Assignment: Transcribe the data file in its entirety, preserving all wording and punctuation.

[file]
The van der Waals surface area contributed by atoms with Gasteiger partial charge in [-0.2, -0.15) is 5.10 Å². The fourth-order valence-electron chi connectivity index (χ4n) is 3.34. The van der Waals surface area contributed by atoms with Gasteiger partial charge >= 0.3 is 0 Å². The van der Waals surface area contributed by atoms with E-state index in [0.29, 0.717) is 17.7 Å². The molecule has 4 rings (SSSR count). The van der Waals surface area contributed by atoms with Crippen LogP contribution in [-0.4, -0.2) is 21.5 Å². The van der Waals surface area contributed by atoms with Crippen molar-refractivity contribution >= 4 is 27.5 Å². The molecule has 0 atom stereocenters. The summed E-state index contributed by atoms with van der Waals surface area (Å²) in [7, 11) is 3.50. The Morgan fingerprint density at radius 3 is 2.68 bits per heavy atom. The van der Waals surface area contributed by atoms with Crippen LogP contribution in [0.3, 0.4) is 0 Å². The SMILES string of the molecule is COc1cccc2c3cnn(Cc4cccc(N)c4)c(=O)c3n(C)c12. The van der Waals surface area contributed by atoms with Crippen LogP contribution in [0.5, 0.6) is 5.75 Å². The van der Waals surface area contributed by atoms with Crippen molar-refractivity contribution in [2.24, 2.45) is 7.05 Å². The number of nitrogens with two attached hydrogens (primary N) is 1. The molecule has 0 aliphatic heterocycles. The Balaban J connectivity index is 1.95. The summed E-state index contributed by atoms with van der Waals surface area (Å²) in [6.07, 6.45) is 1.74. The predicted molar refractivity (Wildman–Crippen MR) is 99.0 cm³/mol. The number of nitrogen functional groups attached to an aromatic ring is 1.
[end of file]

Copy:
The van der Waals surface area contributed by atoms with Gasteiger partial charge in [-0.2, -0.15) is 5.10 Å². The fourth-order valence-electron chi connectivity index (χ4n) is 3.34. The van der Waals surface area contributed by atoms with Gasteiger partial charge >= 0.3 is 0 Å². The van der Waals surface area contributed by atoms with E-state index in [0.29, 0.717) is 17.7 Å². The molecule has 4 rings (SSSR count). The van der Waals surface area contributed by atoms with Crippen LogP contribution in [-0.4, -0.2) is 21.5 Å². The van der Waals surface area contributed by atoms with Crippen molar-refractivity contribution >= 4 is 27.5 Å². The molecule has 0 atom stereocenters. The summed E-state index contributed by atoms with van der Waals surface area (Å²) in [7, 11) is 3.50. The Morgan fingerprint density at radius 3 is 2.68 bits per heavy atom. The van der Waals surface area contributed by atoms with Crippen LogP contribution in [0.3, 0.4) is 0 Å². The SMILES string of the molecule is COc1cccc2c3cnn(Cc4cccc(N)c4)c(=O)c3n(C)c12. The van der Waals surface area contributed by atoms with Crippen LogP contribution in [0.5, 0.6) is 5.75 Å². The van der Waals surface area contributed by atoms with Crippen molar-refractivity contribution in [2.24, 2.45) is 7.05 Å². The number of nitrogens with two attached hydrogens (primary N) is 1. The molecule has 0 aliphatic heterocycles. The Balaban J connectivity index is 1.95. The summed E-state index contributed by atoms with van der Waals surface area (Å²) in [6.07, 6.45) is 1.74. The predicted molar refractivity (Wildman–Crippen MR) is 99.0 cm³/mol. The number of nitrogen functional groups attached to an aromatic ring is 1.